Anticipating the Needs of Plasma Pretreatment for Industrial Print Applications
Posted 9th February 2018 by Christina Molina
Not until the 1950s had the modern concept of plasma been discovered, let alone artificially produced. Today, plasma is transcending surface treatment technology and Plasmatreat is at the forefront of these capabilities, offering a broad spectrum of systems for atmospheric and low-pressure plasma processes. “Plasma pretreatment is a high-tech process for the environmentally friendly and highly effective pretreatment and nanocoating of material surfaces,” explains Bas Buser, Senior Applications Engineer for Plasmatreat. “Materials such as plastics, metals, glass, or ceramics are cleaned and simultaneously activated or functionally plasma coated within a matter of seconds.”
Industrial inkjet has made an impact on the print manufacturing world and traditional print processes alike. One of the biggest advantages of digital printing compared to others is the flexibility of a print job without the need of, say, new screens or printing plates. These advancements reduce production costs dramatically and accommodate any number of prints. The challenges, in Buser’s opinion, lie in printing on new and less expensive substrates using water based inks and non-solvent inks like UV curing. But that is already being tackled by Plasmatreat.
At the InPrint Industrial Inkjet Conference, Buser will be speaking on Openair® Plasma, the latest plasma pre-treatment for digital UV printing. “The range of applications of Openair® Plasma for digital printing is wide,” Buser said. “For example, plasma technology is already being used by well-known manufacturers in the printing of credit cards, household appliances, toys, electric cables, furniture panels or garage doors.”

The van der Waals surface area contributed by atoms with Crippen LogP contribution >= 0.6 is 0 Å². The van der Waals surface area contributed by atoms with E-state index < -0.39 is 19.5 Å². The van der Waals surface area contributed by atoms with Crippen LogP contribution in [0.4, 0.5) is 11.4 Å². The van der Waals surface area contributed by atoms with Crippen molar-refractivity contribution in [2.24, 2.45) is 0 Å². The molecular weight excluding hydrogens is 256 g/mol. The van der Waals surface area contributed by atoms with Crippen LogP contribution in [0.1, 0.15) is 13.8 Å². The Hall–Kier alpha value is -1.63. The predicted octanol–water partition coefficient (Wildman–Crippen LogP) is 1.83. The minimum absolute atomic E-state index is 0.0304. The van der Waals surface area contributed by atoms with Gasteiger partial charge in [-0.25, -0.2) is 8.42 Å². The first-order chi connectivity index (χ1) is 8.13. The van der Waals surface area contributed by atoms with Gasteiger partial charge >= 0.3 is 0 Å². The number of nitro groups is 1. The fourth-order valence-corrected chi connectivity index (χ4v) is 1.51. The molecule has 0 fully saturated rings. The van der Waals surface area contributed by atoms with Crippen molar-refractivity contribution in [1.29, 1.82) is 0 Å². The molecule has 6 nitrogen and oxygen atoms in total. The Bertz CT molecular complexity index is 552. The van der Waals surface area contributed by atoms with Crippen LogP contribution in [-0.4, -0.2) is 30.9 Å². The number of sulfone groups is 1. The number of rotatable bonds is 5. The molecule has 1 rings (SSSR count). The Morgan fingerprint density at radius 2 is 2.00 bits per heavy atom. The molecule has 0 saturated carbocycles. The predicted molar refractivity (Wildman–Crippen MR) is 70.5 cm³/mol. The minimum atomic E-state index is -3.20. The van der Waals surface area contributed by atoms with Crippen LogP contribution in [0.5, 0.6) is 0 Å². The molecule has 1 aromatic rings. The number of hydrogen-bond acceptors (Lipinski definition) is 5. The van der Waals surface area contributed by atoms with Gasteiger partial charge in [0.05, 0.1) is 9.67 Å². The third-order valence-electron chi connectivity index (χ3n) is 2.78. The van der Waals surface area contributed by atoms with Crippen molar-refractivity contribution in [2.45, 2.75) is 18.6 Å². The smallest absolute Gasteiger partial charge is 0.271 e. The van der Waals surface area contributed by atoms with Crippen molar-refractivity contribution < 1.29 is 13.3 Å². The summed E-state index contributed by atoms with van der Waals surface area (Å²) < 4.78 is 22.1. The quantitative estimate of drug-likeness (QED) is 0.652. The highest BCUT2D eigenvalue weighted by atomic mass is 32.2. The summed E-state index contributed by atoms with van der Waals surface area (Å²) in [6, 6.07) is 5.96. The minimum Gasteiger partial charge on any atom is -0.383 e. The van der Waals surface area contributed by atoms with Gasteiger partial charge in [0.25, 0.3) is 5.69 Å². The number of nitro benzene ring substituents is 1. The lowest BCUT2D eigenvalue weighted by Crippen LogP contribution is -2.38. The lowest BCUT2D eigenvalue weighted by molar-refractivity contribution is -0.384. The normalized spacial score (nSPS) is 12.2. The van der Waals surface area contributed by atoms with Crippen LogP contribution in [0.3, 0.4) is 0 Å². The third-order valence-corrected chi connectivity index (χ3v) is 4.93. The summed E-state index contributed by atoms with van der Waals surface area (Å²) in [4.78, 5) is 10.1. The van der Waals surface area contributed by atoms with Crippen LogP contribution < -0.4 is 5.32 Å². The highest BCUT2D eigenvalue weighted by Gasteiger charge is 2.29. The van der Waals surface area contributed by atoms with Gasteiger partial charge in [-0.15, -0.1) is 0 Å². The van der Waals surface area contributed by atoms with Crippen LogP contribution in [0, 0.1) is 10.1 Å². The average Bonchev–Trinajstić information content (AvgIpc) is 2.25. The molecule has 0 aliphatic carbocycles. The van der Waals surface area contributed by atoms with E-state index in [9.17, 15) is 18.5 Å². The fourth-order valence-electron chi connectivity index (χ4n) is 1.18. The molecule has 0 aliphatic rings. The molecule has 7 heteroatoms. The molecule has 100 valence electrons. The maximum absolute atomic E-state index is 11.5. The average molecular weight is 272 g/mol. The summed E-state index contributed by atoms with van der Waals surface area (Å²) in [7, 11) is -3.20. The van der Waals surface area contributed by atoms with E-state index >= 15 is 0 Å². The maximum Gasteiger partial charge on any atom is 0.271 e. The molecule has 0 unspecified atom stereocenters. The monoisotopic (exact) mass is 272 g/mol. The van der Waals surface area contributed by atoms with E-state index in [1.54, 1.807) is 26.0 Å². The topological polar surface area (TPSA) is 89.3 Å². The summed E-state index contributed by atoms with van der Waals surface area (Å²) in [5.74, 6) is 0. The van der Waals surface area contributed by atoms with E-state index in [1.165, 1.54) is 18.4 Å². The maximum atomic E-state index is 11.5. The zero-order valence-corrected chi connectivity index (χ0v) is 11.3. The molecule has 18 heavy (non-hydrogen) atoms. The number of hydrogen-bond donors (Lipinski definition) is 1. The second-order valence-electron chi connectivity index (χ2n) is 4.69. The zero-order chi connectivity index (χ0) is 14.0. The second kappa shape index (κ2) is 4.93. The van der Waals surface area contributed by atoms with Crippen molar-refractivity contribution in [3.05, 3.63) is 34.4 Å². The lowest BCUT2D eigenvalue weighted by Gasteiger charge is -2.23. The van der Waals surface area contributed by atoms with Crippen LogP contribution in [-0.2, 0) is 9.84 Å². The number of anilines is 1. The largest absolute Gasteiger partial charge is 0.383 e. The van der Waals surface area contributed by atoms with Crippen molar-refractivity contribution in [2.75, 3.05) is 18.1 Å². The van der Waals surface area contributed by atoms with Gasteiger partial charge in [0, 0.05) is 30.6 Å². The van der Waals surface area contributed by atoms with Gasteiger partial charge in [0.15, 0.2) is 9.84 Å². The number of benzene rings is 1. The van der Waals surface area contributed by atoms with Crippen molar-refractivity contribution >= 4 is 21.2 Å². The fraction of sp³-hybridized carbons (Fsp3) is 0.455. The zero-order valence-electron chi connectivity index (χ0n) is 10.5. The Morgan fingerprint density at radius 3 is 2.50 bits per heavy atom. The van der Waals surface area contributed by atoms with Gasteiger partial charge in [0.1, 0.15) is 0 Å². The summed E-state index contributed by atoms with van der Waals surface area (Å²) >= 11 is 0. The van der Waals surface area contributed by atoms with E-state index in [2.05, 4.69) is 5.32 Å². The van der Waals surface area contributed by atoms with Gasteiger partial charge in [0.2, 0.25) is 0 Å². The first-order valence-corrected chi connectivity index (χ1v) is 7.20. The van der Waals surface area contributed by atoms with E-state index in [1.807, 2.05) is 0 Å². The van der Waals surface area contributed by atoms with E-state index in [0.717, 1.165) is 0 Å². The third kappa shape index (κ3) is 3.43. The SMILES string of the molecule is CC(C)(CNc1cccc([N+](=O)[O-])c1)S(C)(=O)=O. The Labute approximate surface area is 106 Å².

Plasmatreat operates among many industries, including automotive, aerospace, consumer goods, packaging and EV batteries. But the most thriving industry in Buser’s opinion: electronics. Consumer electronics, PCBs, Wafers, LEDs, sensors, and display screens are showing the most growth in using pretreatment technology. And with regards to Plasmatreat, Buser foresees a 10% growth within the company, specifically in electronic applications as well as EV battery manufacturing.
Since its start in 1995, Plasmatreat has expanded from Germany to technology centers in the US, Canada, Japan and China, with subsidiaries and representatives in over 35 countries. So where do they go from here? According to Buser, it’s all about anticipating the needs of the industry, including those of the digital print sector in North America. “We, therefore, will be present in Louisville at next year’s InPrint USA show.” Some of those needs at the top of Plasmatreat’s list include an increase of line speeds and of wider applications as well as turn-key system integration for a fully automated printing process.